Culture, Religion

"Foolish Custom"

Doubtless, some of you are already suffering from Pesach digestive woes (three days of matzoh will do that). Maybe you’ve already hit the stage where rice and broth is sounding pretty good. For those of you looking for a concise explanation of why it’s fine for Ashkenazim to eat kitniyot on Pesach, check out R. David Golinkin’s reasoning (an English summary of his Hebrew-written tshuvah) here.
(x-posted to Jerusalem Syndrome)

4 thoughts on “"Foolish Custom"

  1. R. David Golinkin is a Conservative Rabbi. I’m pretty sure that Ashkenazic Orthodox Rabbis would have a different take on the issue. As for me, I’m Sephardic but my family nonetheless does not eat Kitniyot. I discussed this with my Mom and she made it clear “We do not eat Kitniyot.” So that’s that for me.
    As for R. David Golinkin, not to nitpick but he did make one minor factual error.
    He states that “This custom is mentioned for the first time in France and Provence in the beginning of the thirteenth century by R. Asher of Lunel, R. Samuel of Falaise, and R. Peretz of Corbeil”
    This implies that the origin of the minhag was in the 13th century. However, in Sefer Mitzvot Katan (The Little Book of Mitzvot) by Rabbi Yithak Ben-Yosef of Corbeil, the prohibition is not mentioned as a new custom but rather as one “from the times of previous sages” – implying that the minhag was already well established.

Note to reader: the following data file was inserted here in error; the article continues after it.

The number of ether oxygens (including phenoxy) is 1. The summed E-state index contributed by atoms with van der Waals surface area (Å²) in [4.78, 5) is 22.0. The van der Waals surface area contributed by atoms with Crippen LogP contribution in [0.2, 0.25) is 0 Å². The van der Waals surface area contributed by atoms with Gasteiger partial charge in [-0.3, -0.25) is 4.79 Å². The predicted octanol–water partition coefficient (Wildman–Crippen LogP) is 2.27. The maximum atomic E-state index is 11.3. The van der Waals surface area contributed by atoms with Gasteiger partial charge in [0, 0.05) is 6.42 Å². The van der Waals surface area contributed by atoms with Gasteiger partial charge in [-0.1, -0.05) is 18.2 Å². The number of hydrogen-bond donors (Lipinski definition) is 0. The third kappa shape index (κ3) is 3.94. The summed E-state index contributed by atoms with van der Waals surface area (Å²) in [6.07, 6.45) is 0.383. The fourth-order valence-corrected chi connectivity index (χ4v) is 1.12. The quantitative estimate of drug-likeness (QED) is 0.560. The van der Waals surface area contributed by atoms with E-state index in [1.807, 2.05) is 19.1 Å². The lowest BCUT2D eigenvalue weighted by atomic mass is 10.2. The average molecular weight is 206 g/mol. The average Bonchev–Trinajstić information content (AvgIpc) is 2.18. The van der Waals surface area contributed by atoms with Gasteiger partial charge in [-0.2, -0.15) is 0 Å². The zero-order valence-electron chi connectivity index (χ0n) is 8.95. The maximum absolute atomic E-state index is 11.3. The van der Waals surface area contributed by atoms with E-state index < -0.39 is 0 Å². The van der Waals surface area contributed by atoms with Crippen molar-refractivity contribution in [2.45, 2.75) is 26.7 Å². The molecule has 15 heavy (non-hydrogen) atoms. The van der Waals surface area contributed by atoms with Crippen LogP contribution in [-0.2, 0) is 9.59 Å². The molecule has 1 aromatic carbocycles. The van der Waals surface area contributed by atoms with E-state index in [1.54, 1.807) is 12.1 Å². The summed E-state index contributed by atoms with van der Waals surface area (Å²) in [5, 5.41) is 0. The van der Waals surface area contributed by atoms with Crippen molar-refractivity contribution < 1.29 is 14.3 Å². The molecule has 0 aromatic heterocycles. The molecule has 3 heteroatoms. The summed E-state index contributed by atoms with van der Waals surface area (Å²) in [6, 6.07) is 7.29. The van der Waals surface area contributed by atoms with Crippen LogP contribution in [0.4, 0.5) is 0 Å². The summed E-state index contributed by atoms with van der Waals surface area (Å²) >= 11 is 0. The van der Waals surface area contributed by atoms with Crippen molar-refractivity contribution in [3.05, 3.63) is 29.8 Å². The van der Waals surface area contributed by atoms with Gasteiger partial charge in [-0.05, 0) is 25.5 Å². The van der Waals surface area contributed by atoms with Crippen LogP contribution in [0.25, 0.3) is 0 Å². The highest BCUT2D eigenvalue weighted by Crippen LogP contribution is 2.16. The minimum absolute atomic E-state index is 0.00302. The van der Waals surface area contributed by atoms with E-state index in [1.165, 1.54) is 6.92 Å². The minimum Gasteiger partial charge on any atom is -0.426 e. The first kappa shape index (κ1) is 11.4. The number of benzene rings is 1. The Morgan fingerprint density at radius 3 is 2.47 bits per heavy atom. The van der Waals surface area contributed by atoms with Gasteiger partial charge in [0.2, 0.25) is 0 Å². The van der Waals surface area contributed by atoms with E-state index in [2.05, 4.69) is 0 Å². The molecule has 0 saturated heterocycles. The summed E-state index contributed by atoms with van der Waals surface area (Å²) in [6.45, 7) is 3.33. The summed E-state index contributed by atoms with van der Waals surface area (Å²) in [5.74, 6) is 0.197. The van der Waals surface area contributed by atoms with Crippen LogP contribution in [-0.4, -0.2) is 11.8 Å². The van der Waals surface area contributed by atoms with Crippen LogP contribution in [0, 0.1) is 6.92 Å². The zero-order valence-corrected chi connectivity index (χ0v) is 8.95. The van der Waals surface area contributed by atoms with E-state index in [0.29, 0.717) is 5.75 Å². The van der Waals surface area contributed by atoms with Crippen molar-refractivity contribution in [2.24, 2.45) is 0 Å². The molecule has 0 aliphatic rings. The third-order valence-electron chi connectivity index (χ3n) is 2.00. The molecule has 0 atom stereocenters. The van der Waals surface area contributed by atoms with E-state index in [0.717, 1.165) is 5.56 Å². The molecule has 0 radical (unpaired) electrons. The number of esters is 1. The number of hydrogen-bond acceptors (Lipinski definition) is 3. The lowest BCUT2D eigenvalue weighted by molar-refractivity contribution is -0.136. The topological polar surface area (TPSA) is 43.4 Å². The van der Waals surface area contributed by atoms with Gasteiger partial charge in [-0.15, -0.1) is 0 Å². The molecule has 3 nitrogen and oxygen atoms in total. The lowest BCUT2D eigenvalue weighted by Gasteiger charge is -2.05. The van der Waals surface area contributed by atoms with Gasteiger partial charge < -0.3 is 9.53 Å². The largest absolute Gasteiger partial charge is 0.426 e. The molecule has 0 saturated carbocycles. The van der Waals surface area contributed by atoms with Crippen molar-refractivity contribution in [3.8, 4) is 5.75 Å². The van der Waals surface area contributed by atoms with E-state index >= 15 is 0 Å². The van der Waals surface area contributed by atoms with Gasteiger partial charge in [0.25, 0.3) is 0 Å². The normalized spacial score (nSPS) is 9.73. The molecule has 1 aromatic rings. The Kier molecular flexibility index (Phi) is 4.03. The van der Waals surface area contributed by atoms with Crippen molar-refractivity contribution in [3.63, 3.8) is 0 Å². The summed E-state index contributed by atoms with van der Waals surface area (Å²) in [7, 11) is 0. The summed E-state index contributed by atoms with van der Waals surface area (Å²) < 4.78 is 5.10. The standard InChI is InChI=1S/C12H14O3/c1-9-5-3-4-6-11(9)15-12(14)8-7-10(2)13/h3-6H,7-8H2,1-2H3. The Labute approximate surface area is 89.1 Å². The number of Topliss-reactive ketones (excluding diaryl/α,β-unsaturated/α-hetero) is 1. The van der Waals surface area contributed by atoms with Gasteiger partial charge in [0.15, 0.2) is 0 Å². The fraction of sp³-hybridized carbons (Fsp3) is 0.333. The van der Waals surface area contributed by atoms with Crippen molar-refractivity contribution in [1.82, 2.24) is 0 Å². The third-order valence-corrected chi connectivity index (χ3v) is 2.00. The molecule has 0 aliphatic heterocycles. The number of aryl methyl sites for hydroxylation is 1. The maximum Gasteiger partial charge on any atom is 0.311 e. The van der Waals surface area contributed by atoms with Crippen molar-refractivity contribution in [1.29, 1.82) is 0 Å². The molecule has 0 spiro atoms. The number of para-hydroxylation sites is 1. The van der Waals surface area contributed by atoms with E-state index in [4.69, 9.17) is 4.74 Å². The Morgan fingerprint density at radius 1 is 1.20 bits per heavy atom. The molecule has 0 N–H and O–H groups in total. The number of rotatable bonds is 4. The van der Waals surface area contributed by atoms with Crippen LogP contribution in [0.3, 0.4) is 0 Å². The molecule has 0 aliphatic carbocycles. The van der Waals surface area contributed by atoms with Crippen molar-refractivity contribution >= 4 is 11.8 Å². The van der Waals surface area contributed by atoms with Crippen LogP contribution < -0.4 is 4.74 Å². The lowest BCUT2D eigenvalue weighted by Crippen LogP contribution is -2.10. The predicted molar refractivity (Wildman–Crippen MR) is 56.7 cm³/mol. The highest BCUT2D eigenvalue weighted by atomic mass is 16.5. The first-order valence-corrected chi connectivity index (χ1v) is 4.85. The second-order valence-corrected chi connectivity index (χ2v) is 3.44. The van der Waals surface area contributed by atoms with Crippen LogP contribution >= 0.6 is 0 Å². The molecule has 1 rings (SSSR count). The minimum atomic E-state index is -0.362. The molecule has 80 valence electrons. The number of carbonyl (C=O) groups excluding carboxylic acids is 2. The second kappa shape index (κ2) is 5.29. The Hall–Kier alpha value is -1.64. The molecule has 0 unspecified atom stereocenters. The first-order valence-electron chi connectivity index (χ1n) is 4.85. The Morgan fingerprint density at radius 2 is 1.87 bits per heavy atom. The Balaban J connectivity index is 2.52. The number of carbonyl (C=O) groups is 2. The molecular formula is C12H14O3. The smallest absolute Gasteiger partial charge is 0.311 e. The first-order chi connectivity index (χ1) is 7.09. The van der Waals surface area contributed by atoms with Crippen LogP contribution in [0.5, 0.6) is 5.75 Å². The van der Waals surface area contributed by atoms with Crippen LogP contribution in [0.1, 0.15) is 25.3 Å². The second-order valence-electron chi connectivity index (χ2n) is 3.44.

Why was it established? There are many different reasons – but the fact remains that this minhag is at least 700 years old and well established. Orthodox Jews sanctify custom, Conservative Jews? Not so much. So, you know, do whatever you like. I’m not messing with Brakha – it’s not like there’s a lack of food or anything.

  2. I’m doing kitniyot for the first time. Enjoyable, but not too exciting. Unfortunately, it hasn’t prevented Pesach digestive woes 🙁

  3. “Orthodox Jews sanctify custom, Conservative Jews? Not so much”
    Rabbi Golinkin directed this teshuva at the Israeli Maosrti/Conservative community. As anyone knows who has been in Israel for Pesach, the preponderance of K for P products are made with kitniyot. Even basic stuff like margarine and things are marked “kosher for Passover for those who eat kitniyot”.
    Second, Conservative Jews that I know do honor this minhag in large numbers in spite of Rabbi Golinkin’s teshuva.
    Lastly, kitniyot are not chametz! And as you correctly poited out it is a minhag. Longstanding and well established or not minhagim do not carry the same weight as halacha itself (yeah I know the line about a minhag is tanatmount to halacha, still…).
    Try to be more careful when labeling an entire movement as not sanctifying custom.
    Chag Sameach

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